Our African American brothers and sisters could not be said to overspiritualize the Eucharistic reality of flesh and blood. They have committed their bodies to the struggle against racism, willingly and unwillingly. In his book The Cross and the Lynching Tree, the famous black liberation theologian James Cones equates the many lynchings of African Americans to the crucifixion of Jesus Christ. Not just the torturing execution, but also the resurrectional power, the power to bring new life to the struggle for liberation.

Our Latino brothers and sisters cannot be said to overspiritualize the Eucharistic reality of flesh and blood. They know what it is to die in the desert as they try to cross the border because border agents have removed sources of water so that they will die of thirst.

Our Asian brothers and sisters know what it is to have skin in this game: There are the many Japanese who were imprisoned in Manzanar. There were the Chinese workers with deplorable working conditions who built the Transcontinental Railway and the Central Pacific Railway so that white railroad investors and businessmen could become rich.

Due to racism, they have no choice but to have their skin in the game.

The very dangerous temptation inherent in white privilege is that white allies can choose whether to engage fully or not. We can live a half life, not a real life, by shrinking away from this struggle, by not drinking deeply of the Passion of life as Jesus did.

There are many ways for white allies to drink deeply of the life of the Spirit in this struggle. We can get educated about the lives of others. Read the novels of Toni Morrison. Watch Black Entertainment Television. Go see “Straight Outta Compton” in addition to “Ant-Man”.

We can apologize and make amends. I am so impressed with the idea of Sorry Day in Australia. Every year on May 26, Australians have public speeches and events to say they are sorry for the things done to aboriginal peoples in Australia. The Australians from Europe used to take children away from aboriginal people and put them into centers to force their assimilation into white Christian culture. The Episcopal Church and other institutions in the United States did the same to Native American children in the United States.

We also can engage fully in the struggle. I experienced a very real example of this years ago in Sacramento. I had a brand new cell phone, and as I was getting out of a car one day, it slipped out of my pocket and fell only about a foot. The phone broke, even though there wasn’t even a scrape on it. I took it back to a Verizon store, and the person in the front said, “Just take it back to Customer Service, and they’ll give you a new phone.”

As I stood in line waiting to be served by a white woman, a Latino man was being served by a young white man. The Latino man was wearing a white t-shirt and blue jeans, and there were grass stains at the bottom of his jeans. I imagined that he had been cutting people’s lawns all day. His phone, the exact same model as mine, had also suddenly stopped working, and he was asking for a replacement.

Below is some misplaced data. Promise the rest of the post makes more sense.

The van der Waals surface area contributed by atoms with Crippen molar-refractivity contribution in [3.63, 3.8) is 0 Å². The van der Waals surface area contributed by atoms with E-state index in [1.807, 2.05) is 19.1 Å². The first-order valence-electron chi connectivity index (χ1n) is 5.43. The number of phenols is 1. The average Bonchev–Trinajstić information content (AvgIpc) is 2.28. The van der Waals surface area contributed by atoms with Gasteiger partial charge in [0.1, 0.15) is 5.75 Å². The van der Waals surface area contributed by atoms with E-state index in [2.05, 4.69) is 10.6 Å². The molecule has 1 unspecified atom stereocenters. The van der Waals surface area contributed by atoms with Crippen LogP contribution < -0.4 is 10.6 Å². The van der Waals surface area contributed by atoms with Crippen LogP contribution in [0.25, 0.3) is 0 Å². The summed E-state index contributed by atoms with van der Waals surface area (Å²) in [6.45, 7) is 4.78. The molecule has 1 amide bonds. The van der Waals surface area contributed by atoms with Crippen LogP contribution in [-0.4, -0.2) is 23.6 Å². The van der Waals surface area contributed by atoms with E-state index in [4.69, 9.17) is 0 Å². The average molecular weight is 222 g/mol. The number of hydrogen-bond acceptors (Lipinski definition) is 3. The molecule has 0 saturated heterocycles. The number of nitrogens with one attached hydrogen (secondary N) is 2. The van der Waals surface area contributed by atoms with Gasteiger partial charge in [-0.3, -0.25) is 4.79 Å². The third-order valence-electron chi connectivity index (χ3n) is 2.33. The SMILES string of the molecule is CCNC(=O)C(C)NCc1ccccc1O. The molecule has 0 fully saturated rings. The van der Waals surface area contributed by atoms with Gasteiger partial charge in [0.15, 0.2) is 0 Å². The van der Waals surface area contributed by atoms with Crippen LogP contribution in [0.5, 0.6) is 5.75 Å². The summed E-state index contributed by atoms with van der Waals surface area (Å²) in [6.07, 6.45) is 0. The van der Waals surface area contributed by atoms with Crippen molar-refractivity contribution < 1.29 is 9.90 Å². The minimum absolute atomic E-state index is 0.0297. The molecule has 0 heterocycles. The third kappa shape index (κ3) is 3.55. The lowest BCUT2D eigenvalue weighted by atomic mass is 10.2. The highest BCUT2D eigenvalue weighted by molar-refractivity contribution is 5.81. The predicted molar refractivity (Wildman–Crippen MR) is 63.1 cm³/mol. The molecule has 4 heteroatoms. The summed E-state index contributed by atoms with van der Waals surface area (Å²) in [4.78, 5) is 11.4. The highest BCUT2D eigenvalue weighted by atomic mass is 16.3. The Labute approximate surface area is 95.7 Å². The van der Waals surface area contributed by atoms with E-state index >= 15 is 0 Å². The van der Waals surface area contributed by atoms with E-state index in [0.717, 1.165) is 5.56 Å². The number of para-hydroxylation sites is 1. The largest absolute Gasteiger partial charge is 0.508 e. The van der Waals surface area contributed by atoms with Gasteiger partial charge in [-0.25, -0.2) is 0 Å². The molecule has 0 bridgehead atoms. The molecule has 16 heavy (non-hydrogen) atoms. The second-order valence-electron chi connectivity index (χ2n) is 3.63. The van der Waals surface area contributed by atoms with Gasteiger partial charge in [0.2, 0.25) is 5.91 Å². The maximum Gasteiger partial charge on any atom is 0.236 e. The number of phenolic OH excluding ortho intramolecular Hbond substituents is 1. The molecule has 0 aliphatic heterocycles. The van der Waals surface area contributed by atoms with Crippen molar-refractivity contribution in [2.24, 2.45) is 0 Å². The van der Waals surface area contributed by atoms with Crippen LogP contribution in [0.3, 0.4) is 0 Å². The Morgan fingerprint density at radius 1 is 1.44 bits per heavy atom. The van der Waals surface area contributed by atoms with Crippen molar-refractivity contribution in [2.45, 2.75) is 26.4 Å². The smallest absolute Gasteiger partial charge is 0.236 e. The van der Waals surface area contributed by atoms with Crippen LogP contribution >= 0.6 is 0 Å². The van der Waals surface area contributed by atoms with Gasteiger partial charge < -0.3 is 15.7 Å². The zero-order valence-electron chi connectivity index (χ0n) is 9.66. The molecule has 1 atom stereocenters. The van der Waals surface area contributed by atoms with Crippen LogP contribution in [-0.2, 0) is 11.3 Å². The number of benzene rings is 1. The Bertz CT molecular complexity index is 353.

The young white man said, “You must have dropped it or something.”

“No, I didn’t,” the man replied.

“Well, then you must have banged it on something.”

“No. It just stopped working.”

The young white man was very angry and said, “This is the second time you have brought a broken phone back to us. You must have done something! Wait here.” Then he went in back.

Now it was my turn to be helped, and I was nervous. Surely I was not going to get a new phone, and I didn’t want to get the same treatment this man had received. I explained what happened to the woman, and she turned the phone around and said, “There is no visible damage. We will give you a new phone.”

Suddenly I felt the tremendous embarrassment and shame of white privilege wash over me. I started to say very haltingly, “Why are you giving me a new phone when this man—“. Just as I gestured toward the customer to my left, the angry young white man returned from the back and said to him, “Fine! We’ll replace your phone.” He shook his finger at the man. “But that’s the last time.”

I was chagrined, but I thought to myself, “Well, at least he’s getting a new phone.” So the Latino customer left, and I left. But afterwards I thought, “No! I should have said something when he was there.” I could have said, “I am sorry that you were publicly humiliated.” I could have said to the young white man, “You cannot speak to him that way. I was treated with far more respect.”

But I’m glad that it happened because I have learned from that hesitation. Now, when I see such occurrences, I feel empowered to say something, to get involved.

If we don’t, we are in danger of the turning the Eucharistic feast into the drunken debauchery of white privilege that anesthetizes itself from the real life of our brothers and sisters.

But when we do drink fully of the Spirit and enter the real Eucharistic life of liberation and salvation of everyone, we join with our brothers and sisters in a vast, diverse, united kingdom of Jesus.